That’s Netflix’s right, of course, and it’s a concern that is not unique to Netflix. Doc filmmakers complain about it all the time. I can’t imagine risk-phobic Apple even entertaining the idea of Icarus: The Aftermath for AppleTV+, and the number of buyers willing to take a big political risk is dwindling. As Hastings has said when questioned about censoring content in regions like Saudi Arabia, Netflix is a for-profit entertainment company, not a “truth to power business.” No shame there; he’s saying out loud what most high-minded executives won’t.
Still, given the dominance that the global streamers have over the documentary market these days, and the collapsing business model for docs in theaters and on linear television (R.I.P. CNN Films), it’s disheartening to see Netflix back away from a movie that really should be seen by a lot of people. It’s not censorship, of course, but as a frequent viewer of these kinds of films, I think there’s a market that’s being neglected. We’re headed toward a world of Tiger Kings and Vows and the grisly crime or cult doc of the week—and, of course, the celebrity tributes like Sr. It’s a bummer.
Yes, it’s true that Icarus was a lightning-in-a-bottle movie, with Fogel happening upon whistleblower Grigory Rodchenkov, which led to the explosive nature of the allegations in the film. The sequel, which focuses on the fallout for Rodchenkov, and his fraught attempt to move on with his life, is compelling, say the reviews (I haven’t seen it yet), but perhaps not as compelling. Also, the zeitgeist Russia story right now is Ukraine, not necessarily sports doping. Awards attention is so important for these prestige docs, and maybe Netflix thinks the Academy’s doc branch won’t reward a follow-up to something that already won (sequels almost never score with voters, and last year, the doc branch snubbed The Rescue, the riveting Thai cave rescue doc from Jimmy Chin and Elizabeth Chai Vasarhelyi, who won in 2019 for Free Solo).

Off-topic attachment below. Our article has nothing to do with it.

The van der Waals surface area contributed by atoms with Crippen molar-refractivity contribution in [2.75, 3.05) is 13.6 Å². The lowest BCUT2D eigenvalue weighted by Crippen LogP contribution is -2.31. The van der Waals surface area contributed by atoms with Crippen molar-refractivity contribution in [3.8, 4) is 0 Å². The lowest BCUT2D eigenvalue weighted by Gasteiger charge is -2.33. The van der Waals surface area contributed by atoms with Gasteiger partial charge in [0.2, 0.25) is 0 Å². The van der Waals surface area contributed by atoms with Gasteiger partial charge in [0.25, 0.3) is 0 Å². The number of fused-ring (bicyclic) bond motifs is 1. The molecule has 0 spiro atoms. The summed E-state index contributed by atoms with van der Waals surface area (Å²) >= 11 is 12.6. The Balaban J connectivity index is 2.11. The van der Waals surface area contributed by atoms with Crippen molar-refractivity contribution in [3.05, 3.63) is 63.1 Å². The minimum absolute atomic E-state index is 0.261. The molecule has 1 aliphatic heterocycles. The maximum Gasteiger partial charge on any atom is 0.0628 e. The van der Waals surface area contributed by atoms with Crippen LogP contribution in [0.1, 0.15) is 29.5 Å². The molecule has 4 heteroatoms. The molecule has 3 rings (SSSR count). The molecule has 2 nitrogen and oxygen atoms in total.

Plus, Fogel himself is no picnic, say those who have worked with him, and he publicly lashed out at Netflix and other streamers when they all passed on The Dissident, his searing 2020 probe of the murder of Washington Post columnist Jamal Khashoggi that drew a direct connection to the Saudi government. That film ended up too hot for any streamer, most of which have financial or other market ties to the Saudis, and it was eventually released only on-demand by Tom Ortenberg’s small distributor Briarcliff Entertainment. “These global media conglomerates are aiding and abetting and silencing films that take on subject matter like this despite the fact their audiences want content like this,” Fogel said at the time about The Dissident.
Fogel has remained silent on the fate of his Icarus follow-up, but according to sources, its sales agency UTA has had a hard time finding a non-Netflix home because of the sensitivities, and the fact that the first film is so closely identified with Netflix, which is understandably refusing to license the original film to pair with the sequel on a rival platform. Again, that’s Netflix’s right, it’s just a bummer. For its financiers, including the young fund manager Jordan Fudge and the Human Rights Foundation, it’s a bigger bummer.
It’s hard enough to get a great, button-pushing documentary made and screened today. A hot topic in the doc world is whether films outside the approved group-think and progressive politics of the entertainment community can even happen any more. Remember, Sundance just disavowed a challenging and well-reviewed film, Jihad Rehab, that it had enthusiastically screened and supported at January’s festival, amid criticism from Arab and Muslim filmmakers that a white director had tackled this story. Situations like that definitely chill future docs.
Hopefully Icarus: The Aftermath will find a home. I heard Netflix might be open to some kind of licensing deal once it finds a distributor elsewhere (it declined to comment), but these days I wouldn’t hold my breath.